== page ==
This I have a considerable amount of experience of. Things were not
good before we entered the EU. The Japanese were "doing deals" with
us, and decimating our electronics industry. Probably deserved
actually as reliability wasn't a great priority then.
We were screwed by them though, and of course De Lorean too.
Everyone was on the bandwaggon, getting huge subsidies to manufacture
in the UK, then close shop if things got a bit rough back home.
Historically we are a trading nation because of our geographical
location. When we become a second choice to supply Europe with goods,
it's a customer base that I don't ever think we will replace.
The little supply problems and stumbling from crisis to crisis was the
I remember a colleague growing vegetables in his semi because of food
increases. He wasn't in a bad job, salaried, company car, yet still
felt the pinch.
We have screwed our childrens chances. They had the ability to travel
freely anywhere in the EU, to live and work as equals. You want to
restrict them to this island and without natural rescources and a
complete lack of investment in meaningful education, we are not on a
good footing to compete with anyone.
All we can do is work cheap and cut any rules that prevent turning a
As I said, EU regulations would have stopped the banks gambling with
cash they had not got, but I can guarantee that before the crisis that
would have been an instant veto from the UK.
Assuming Farage was paying attention and not in the pub of course :-)
Try Wikipedia, it outlines a lot of little gems about current MP's
Private Eye isn't a bad source too, it may look like a comic book, but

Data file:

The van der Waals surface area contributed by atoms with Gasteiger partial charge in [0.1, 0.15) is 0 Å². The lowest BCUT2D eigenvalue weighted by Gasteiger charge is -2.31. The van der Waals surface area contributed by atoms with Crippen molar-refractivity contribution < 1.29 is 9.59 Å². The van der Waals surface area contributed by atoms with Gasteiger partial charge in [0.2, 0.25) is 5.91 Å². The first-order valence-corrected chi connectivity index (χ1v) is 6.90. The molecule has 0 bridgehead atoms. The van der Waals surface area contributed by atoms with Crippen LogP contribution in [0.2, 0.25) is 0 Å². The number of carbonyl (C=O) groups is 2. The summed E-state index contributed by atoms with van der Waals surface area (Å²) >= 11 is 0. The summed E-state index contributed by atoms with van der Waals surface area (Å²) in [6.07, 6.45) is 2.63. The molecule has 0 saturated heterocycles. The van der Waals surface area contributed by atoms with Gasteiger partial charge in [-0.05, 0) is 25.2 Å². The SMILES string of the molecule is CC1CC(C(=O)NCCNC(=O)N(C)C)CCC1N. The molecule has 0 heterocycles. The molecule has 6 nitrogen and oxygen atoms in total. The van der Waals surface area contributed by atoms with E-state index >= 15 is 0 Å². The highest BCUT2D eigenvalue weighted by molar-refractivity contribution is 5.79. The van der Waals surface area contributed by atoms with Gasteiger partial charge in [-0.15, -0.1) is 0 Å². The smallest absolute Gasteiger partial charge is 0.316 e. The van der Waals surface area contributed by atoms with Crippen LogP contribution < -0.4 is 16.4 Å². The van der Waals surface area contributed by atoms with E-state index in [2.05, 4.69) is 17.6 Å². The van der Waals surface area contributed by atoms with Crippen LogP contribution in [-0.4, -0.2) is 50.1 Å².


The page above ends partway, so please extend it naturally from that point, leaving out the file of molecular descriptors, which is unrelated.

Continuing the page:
its "celebrities" give it a lot of creedence.
Do you think they should have gone bankrupt and the official receiver
should have demanded the immediate repayment of the debt.
It would certainly have reduce house prices at auction for all those
<snip> >>> No Brexiter has said it will benefit the UK in the short term, it could
And your understanding of English is heavily flawed.
If the best *your* crystal ball can manage is 'could' then at best
it's very very cloudy, so cloudy as to be of no real use whatsoever in
And that's the point ... you fanatic Brexiterrs use the word 'could'
as if it means 'will' (and should possibly be 'might' in that case)
and without a seconds hesitation as to the potential costs (to
everyone) of your reckless gamble (with all our monies).
But then that's the problem with fanaticism, it removes a persons
ability to think rationally, to continue to re-think the situation as
the picture unfolds and consider the bigger picture. ;-(
Most ordinary people, given the whole Brexit situation and asked to
vote on something where the final plans had not been ratified ...
would consider it ridiculous.
I didn't vote because I couldn't vote because I wasn't a political
activist, didn't have any gripes with the EU and therefore needed to
see what the deal was before being asked for a vote (or final vote) on
I would imagine every non-fanatic (from either side) would like the
Given the facts, I might well vote and vote to leave.
We haven't left yet and so there is still chance for democracy to
prevail (which is all I care about), not just allowing 1/3 of the
electorate decide the future for everyone.
Cheers, T i m
On Thursday, 8 February 2018 00:21:57 UTC, Archibald Tarquin Blenkinsopp w
? Even as
House prices are high due to high demand.